Maslow Capital London Update: November 2017

The headlines from Nationwide, which claimed house prices in London had fallen -0.6% y/y in October, should be viewed within a wider context. London is comprised of 33 different boroughs and house price growth would have varied greatly across them.

Although the Land Registry data lags behind the market, it can still be used to view the stark differences in performance across London, and to highlight why we shouldn’t have a knee-jerk reaction to headlines stating a -0.6% fall in London house prices.

The latest data to end September 2017 showed a marked difference in recent house price growth across the 33 boroughs, with some performing well and others seeing a correction. The largest falls in price remained contained within the prime central boroughs of the City of Westminster, City of London, Kensington and Chelsea.

London House Price Growth: 3-months to September 2017

Source: HM Land Registry

House prices in the 3-months to September 2017 also fell in Bromley, Barnet, Brent, Enfield, Lambeth and Hammersmith and Fulham. However, in several boroughs, house price growth was strong, including Hackney, Camden, Lewisham, and Redbridge.

And whilst the deterioration in house prices picked up pace in September 2017 in some of the areas mentioned above, in boroughs such as Lewisham, Redbridge, Haringey and Croydon, the data suggests price growth accelerated in that same period.

The correction in prices have been driven on the most part by the political uncertainty from the fallout of the EU referendum. The complexity of Brexit has become increasingly apparent. This has been combined with increases in stamp duty, and now concerns about further interest rate rises which has further lowered the consumers appetite for borrowing, and this has been felt across the capital.

London House Price Growth: 3-months to September 2017 and August 2017

Source: HM Land Registry

The chart below shows the rolling 12-month house price growth in the 3-main prime central areas of London and inner and outer London. Kensington and Chelsea, City of Westminster, and the City of London all continued to see a deterioration in values in September however, the falls in the City of London were much smaller than in previous months. The recent adjustment in the City of London could have signalled the start of a much wider London correction. The chart highlights that back in late 2007, the City of London started to record a price correction before the rest of London, which subsequently followed a few months later.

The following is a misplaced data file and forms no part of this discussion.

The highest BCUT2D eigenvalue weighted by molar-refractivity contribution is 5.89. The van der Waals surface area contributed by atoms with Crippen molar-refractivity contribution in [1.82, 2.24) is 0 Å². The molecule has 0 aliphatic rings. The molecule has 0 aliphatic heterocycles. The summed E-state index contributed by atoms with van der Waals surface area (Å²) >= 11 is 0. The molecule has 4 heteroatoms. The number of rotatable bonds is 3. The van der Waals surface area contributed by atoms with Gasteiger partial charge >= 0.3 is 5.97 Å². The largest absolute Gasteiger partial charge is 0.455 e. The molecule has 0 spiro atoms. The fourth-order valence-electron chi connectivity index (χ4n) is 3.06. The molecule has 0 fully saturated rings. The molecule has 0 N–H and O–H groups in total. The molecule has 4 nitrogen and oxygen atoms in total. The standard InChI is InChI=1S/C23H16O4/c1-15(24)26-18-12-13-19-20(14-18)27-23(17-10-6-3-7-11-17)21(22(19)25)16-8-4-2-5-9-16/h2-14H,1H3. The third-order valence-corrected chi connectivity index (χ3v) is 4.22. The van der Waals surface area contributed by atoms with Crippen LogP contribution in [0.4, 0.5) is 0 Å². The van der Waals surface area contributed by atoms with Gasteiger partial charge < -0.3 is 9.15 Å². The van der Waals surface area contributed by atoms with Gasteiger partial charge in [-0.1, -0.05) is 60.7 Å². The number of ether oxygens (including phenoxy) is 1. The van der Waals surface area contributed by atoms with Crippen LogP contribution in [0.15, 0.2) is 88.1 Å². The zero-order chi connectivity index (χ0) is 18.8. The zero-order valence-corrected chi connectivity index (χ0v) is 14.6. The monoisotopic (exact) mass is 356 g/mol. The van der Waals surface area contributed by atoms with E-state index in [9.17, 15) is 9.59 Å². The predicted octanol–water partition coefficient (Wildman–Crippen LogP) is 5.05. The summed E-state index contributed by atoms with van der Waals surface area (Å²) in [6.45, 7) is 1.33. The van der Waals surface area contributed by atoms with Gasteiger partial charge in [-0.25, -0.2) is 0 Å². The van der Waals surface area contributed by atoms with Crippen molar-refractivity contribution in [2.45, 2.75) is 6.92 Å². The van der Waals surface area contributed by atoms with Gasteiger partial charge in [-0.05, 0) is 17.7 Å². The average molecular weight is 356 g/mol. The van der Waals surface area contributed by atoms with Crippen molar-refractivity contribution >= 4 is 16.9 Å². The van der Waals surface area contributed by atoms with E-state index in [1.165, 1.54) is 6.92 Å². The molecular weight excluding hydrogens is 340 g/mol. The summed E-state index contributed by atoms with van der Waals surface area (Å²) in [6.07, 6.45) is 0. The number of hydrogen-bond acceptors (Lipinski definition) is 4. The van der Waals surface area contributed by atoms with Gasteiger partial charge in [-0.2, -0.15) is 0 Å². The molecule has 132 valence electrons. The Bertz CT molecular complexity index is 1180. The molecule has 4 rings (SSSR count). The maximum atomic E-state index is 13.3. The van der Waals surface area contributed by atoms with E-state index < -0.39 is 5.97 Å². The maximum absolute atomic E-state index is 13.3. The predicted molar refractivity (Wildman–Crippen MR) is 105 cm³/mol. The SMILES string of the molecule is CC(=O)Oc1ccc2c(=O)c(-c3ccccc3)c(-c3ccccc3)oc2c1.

Rolling 12-month growth London house prices, %

Source: HM Land Registry

Meanwhile transaction volumes remain weak across the whole of London, with the September dataset showing little improvement in activity. Brexit and poor consumer appetite for debt continue to hold back activity.

London change in transaction activity: 3 months to July 2017 vs 3 months to July 2016

Source: HM Land Registry

The key trends impacting London house prices

  • Whilst new instructions have been falling across the country, London new instructions reportedly increased during 4 of the last 6 months with “a relatively smart pick-up cited in both July and August” (Source: RICS UK Residential Market Survey). However, London new buyer enquiries remain weak.
  • Steep stamp duty charges continue to have an impact on transactions at the top end of the market.
  • Changes in rules for mortgage lenders to buy-to-let investors with more than 4 properties will find it hard to raise finance
  • International buyers are still attracted to the London market and this has been boosted by depreciation of sterling. Savills have reported that the high-end market will bounce back once the uncertainty of Brexit has settled.
  • Help-to-buy continues to play an important role in London. Since Q2 2013 8,813 properties have been bought in London under the Help to Buy: Equity Loan scheme (source: DCLG). The announced extension of this scheme should have a positive impact in London.
  • In the year to end-June 2017, 518 planning permissions had been granted for major residential schemes in London. This was an 18.3% increase from the year to June 2016 (source: DCLG).
  • However, according to the DCLG housebuilding statistics, only 16,620 new dwellings have started in London in year to June 2017 which is the lowest number of starts over a 12-month period since 2012. (in the 12-months to June 2016, there were 20,860 new starts)

Contains HM Land Registry data © Crown copyright and database right 2017. This data is licensed under the Open Government Licence v3.0.

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